Article 12 of the state water contracts called for completion of the State Water Project so that it would deliver 4.23 million acre-feet of water. This would have meant doing away with the Wild and Scenic Rivers Act, lots more dams, taking away all the water from northern California that they could suck out of it. We all knew that was really wrong.

Dennis O’Connor (who was then at the California Research Bureau) wrote a paper where he explained the importance of Article 18A and 18B in the state water contracts (link here). And after I read that paper on the contracts, it was a “Eureka!” moment where I understood that what was so wrong with Monterey was that it was going to abolish 18A and 18B. And that was the main thing that I understood at the time.

Dorothy’s whole take on this was much more of the broad policy vision. She could think and visualize and articulate what the solution would be. Dorothy always wanted to do more than just courts and lawsuits. She always wanted to educate the public, change opinion, from the grassroots up, change policy through legislation. That’s a much broader strategy than C-WIN has been in a position to do, but that has always been Dorothy’s vision.

I started C-WIN with Arve Sjovold in 2001. I called Dorothy and asked if she would be interested to be on the board, and she laughed and said, “I thought you’d never ask! Of course!” So she became the secretary and Arve became the treasurer. Over Christmas of 2001, Christmas Day I think it was, she and I put together the legal form for creating the 501c3 organization. She took all the anxiety and panic out of it. We did it from a self-help book that I had purchased. And that’s how C-WIN was born.

And Yvon Chouinard and Hap Dunning were the other two who joined the board at that time. Hap left a little while later. 

Dorothy has been our secretary ever since. She was still taking minutes for our board meetings until a few weeks before she died. And what I learned yesterday at her service [at Mount Sinai Cemetery in Los Angeles] is that she is really known for starting organizations and then turning them over to others and going on and doing something else. And the fact that she stayed with C-WIN so long was first, unusual for her, but also, as her son [Josh Green] said is that this was the cutting edge. This was where Dorothy felt she could do the most good. Along with the Los Angeles and San Gabriel River Watershed Council and Heal the Bay in Santa Monica, we really are her legacy. She had moved on from them and was really putting her energy into C-WIN. She fully believed that looking at the problem from a statewide perspective—which is what we do at C-WIN—is what needs to happen.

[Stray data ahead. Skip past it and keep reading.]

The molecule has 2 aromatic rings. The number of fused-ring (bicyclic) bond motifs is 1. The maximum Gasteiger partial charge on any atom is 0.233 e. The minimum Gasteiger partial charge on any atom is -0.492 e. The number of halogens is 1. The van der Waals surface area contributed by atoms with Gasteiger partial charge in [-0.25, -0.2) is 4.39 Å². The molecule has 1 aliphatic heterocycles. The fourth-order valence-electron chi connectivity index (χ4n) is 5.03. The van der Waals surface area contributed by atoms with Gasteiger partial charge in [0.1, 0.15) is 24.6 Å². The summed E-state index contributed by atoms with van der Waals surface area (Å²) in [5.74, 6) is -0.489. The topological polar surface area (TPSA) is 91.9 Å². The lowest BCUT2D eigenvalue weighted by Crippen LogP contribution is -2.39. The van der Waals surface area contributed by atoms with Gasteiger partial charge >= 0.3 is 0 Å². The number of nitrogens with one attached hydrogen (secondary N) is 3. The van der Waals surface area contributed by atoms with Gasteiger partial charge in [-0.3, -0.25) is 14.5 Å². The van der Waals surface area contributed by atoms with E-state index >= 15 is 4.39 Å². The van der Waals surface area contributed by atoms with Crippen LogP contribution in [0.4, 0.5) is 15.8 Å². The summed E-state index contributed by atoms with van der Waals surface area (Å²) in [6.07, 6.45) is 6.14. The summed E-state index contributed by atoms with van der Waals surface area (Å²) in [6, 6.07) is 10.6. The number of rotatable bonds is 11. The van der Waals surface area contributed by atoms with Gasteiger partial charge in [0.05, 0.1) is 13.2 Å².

TS: What is your fondest memory of her? 

Photo Courtesy of Heal the Bay

Photo Courtesy of Heal the Bay

CK: Spending time with Dorothy and Jack.  They came up and spent the night with us on several occasions so Dorothy and I could do our water work.  We all enjoyed each other’s company and thought so much alike when it came to how to solve some of the world’s pressing problems.  

I loved being able to call Dorothy up and discuss the issues with her.  She was always there with great ideas and we always agreed on almost everything.  I loved it when she said that we were a “great team,” she and I.  That is what I felt too.

TS: Can you remember something funny she said? Maybe something profound?

CK: I can’t remember anything funny although she did have a great sense of humor.  She had a way of getting right to the point, like the  “fake drought.” She was always willing to tell it like it is. Something I remember her saying something that I thought at the time was very important (and I have remembered it many times since) is this:  “Figure out your plan of action. Tell everyone about it including the other side. And then do it.”